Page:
First Aid Tips You Should Know As A New Mum – Part 1
Becoming a new mum is an exciting time of great change in your life and the beginning of an amazing journey for you and your baby.
It’s important to try to be as prepared as you possibly can. Part of that includes knowing what to do once your baby has arrived so we’ve put together some first aid tips and advice for you. There’s so much to cover in this vitally important topic that we’re splitting this into part one and part two.
This week we’ll be focussing on common ailments and next week we’ll look at what to do in more serious situations.
Bumps to the head
Comfort your baby and try to soothe them. Holding a cold compress gently to the bump can be soothing and reduce swelling and pain – try frozen peas wrapped in a tea towel.
Remember that minor head injuries are common, but seek immediate medical emergency help if your baby vomits repeatedly or has a seizure after a bump to the head.
If your baby has a cold you can expect them to have similar symptoms as an adult. Have a look at our January blog here for tips on what to do.
Diarrhea and Vomiting
This is usually caused by a virus or bacterial infection, or sometimes an allergic reaction. If vomiting lasts more than one or two days, or diarrhea more than five to seven days, seek advice from your doctor.
Remember that babies can become dehydrated more quickly than adults so it is important to maintain intake of fluids.
Signs of dehydration include:
- sunken eyes
- a sunken soft spot (fontanelle) on their head (this occurs in young babies)
- few or no tears when they cry
- a dry mouth
- fewer wet nappies
- dark yellow urine
If your baby has any of these symptoms then you should take them to see your doctor.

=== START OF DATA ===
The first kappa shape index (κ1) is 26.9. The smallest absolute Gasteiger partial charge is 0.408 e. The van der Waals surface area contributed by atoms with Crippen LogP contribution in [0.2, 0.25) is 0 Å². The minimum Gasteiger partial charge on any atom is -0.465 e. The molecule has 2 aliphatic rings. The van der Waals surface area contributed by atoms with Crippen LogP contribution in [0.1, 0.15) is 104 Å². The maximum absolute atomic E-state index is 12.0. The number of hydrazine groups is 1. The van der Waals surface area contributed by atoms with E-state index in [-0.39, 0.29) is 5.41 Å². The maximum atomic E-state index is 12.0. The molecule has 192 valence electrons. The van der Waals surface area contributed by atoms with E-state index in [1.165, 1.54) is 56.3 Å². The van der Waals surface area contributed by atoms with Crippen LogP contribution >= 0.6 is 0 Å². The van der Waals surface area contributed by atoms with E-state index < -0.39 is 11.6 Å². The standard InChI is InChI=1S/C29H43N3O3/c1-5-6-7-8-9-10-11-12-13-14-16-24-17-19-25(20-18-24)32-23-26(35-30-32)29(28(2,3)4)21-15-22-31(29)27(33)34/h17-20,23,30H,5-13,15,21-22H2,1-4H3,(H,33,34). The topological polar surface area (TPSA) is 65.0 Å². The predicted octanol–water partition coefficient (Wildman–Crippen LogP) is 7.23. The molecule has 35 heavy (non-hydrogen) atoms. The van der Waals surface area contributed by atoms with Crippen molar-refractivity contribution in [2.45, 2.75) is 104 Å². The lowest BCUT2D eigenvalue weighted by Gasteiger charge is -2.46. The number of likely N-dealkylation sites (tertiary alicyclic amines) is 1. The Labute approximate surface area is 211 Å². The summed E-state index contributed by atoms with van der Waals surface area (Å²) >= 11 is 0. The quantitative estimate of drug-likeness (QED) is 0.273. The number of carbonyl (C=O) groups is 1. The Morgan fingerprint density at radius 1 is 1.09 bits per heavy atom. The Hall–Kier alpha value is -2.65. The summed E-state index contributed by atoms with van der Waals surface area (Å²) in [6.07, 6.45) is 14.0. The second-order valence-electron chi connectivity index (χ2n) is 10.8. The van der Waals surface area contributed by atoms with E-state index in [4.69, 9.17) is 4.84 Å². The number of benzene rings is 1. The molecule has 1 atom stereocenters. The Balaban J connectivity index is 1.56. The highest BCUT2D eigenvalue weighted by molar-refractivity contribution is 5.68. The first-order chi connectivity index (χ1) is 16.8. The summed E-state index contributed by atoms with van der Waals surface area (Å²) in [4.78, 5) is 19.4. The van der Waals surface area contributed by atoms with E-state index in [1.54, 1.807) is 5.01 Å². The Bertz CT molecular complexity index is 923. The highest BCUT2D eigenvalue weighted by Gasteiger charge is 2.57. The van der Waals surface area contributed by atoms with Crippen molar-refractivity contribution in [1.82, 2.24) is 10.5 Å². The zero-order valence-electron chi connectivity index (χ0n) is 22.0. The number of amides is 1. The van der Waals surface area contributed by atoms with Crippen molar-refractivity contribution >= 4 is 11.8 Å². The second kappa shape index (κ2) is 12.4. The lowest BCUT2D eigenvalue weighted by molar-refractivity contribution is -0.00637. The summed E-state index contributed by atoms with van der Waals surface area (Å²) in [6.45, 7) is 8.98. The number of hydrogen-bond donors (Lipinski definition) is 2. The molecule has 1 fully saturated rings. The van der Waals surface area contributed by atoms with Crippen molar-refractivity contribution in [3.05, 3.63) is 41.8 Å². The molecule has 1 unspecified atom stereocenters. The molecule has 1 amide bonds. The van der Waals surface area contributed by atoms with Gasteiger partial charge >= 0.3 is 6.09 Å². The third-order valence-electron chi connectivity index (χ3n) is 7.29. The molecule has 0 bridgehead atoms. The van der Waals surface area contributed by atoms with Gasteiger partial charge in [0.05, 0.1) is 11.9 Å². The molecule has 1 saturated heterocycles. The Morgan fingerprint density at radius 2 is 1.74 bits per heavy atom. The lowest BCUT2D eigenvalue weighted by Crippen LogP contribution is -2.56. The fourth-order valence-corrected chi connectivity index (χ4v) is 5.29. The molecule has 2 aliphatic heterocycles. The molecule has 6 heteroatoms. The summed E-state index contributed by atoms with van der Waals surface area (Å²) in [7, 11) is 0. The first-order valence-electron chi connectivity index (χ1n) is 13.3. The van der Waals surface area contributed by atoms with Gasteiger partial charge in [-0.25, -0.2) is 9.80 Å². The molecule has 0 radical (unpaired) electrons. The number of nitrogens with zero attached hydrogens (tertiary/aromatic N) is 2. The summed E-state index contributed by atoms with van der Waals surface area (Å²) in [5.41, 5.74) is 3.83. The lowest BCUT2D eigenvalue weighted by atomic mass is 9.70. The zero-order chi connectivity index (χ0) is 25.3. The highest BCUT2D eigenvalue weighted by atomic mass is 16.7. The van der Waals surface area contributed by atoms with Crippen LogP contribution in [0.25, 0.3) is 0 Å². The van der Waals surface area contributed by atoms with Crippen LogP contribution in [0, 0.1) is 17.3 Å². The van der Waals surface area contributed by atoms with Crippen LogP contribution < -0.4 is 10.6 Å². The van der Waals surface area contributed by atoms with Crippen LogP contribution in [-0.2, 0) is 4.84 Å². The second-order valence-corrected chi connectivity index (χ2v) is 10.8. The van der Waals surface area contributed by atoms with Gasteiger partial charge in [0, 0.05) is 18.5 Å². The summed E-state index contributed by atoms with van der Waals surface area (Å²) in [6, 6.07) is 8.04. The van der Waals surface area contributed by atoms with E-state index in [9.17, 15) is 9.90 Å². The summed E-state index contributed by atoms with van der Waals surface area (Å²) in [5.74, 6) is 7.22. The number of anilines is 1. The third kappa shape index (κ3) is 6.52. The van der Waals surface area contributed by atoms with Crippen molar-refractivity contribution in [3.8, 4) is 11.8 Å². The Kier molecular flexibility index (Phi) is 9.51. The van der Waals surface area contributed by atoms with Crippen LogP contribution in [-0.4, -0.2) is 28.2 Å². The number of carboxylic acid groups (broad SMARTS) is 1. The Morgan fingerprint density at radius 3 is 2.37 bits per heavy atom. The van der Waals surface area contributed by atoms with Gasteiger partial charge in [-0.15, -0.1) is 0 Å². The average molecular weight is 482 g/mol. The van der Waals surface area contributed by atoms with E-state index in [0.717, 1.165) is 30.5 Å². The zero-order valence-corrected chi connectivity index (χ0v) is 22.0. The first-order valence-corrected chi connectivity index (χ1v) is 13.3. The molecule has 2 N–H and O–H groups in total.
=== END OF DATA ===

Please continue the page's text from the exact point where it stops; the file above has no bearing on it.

A temperature of over 37.5C for a baby is generally considered to be a fever.
There can be lots of reasons a baby gets a fever but as a new parent it can be very worrying.
Make sure you buy a good quality thermometer so if your baby seems hotter than usual you can check their temperature accurately.
If your baby has a fever, you need to keep them hydrated. Keep offering and encouraging them to drink breast milk or formula, even if they don’t seem thirsty. You can also offer cooled boiled water.
Contact your doctor if your baby is less than three months old and has a temperature of 38C or more. For babies who are three to six months old, seek medical advice if their temperature is 39C or higher.
Paracetamol and ibuprofen can work to relieve pain and reduce fever but remember you cannot give them to your baby at the same time. Always read the label to make sure the dosage and type of medication you administer is appropriate for your baby’s age.
First Aid Courses
You could also consider going on a Baby First Aid Course. In the UK, the National Child Trust (NCT) run courses in partnership with the British Red Cross and the St John Ambulance charity also run a baby first aid course teaching simple, life saving skills.
Attending a First Aid Course will equip you with lifelong skills and can help build your confidence as a parent if you have to deal with an emergency situation with your own baby or anyone else’s.